A look back, and some 2011 predictions

January 3, 2011
Santiago, Chile

Welcome back, and happy New Year.

After a wonderful, relaxing weekend here in beautiful Santiago that involved meeting up with a couple of subscribers, I’m buckling down to the business at hand that will include finalizing preparations for our upcoming workshop, as well as exploring initial plans for the community.

To be honest, I’m not much for New Year’s; it’s just an arbitrary day that has no more or less significance than any other day of the year, but I suppose all the time off over the holidays does give one plenty of time to pause, reflect on the previous year’s events, and ponder the upcoming ones.

I spent a lot of time over the last weeks reviewing our conversations from the past year, and I was actually a bit surprised at how much had unfolded. If you recall the analogy of the boiling frog, each of these events represents yet another degree in the march towards 100 centigrade.

Think about it– in 2010 we saw:

  • The TSA ‘tip of the spear’ enforcing subordination to government authority
  • Canada’s government authorizing its agents to search homes without a warrant
  • Gold hitting all-time nominal highs due to unprecedented monetary inflation
  • Governments around the world raising taxes with immediate effect
  • Homeland Security began seizing domains without due process
  • The beginning of the end of the Eurozone
  • World governments engaging in mutually assured destruction currency wars
  • FBI raiding the homes of war protestors
  • Passage of the HIRE Act in the United States, a precursor to capital controls
  • Political heavyweights openly calling for the assassination of Julian Assange
  • Switzerland settling with the US government
  • Panama caving to pressure and signing a Tax Information Exchange Agreement
  • Homeland Security encouraging US citizens to spy on each other at Wal Mart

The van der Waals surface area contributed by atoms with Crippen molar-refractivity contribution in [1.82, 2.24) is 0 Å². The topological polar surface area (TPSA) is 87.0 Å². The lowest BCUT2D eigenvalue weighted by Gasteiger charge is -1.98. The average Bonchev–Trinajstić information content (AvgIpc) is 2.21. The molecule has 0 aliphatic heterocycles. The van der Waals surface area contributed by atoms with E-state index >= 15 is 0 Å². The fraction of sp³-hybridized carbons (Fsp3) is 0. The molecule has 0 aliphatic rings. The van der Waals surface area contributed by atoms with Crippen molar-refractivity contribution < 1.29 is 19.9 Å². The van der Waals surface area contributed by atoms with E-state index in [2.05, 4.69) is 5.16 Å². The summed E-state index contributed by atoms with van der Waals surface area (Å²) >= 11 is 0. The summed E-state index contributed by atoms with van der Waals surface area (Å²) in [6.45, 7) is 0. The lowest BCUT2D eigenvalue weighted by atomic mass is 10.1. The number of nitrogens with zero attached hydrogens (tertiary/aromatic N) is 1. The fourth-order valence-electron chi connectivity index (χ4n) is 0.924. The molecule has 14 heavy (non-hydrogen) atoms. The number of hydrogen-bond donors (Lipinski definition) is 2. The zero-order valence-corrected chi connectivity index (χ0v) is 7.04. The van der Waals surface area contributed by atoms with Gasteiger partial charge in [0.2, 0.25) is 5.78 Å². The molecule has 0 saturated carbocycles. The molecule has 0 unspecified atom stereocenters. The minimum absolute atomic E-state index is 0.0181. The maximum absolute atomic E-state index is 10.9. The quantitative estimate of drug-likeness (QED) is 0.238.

• North Korea engaging in acts of war against the south

et cetera, et cetera….

When you spend a lot of time around a child, it’s difficult to really notice his/her day-to-day growth. It takes an outsider who hasn’t seen the kid in 3-years to point out “Look at how big you’ve grown!”

Similarly, it takes a brief pause to look back over recent events and realize how rapidly things are changing. Seemingly the one constant has been an almost uninterrupted rise in global equity markets.

It’s truly amazing how markets have remained unfazed by so much change; this is evidenced not only by rising equities, but also by the lackluster level of the VIX ‘fear index’, which was recently as low as 15.45 before the holiday trading sessions.

As the ball dropped and the champagne flowed, I started thinking about what might shake markets from their apathy this year… and perhaps more importantly, what further events will unfold in the war on liberty.

A few ideas crossed my mind:

1) Many of the old monarchs and dictators still clinging to power will finally croak, creating massive opportunity and instability.

Just look at how many octogenarians are still in positions of tremendous power and influence, either de facto or de jure: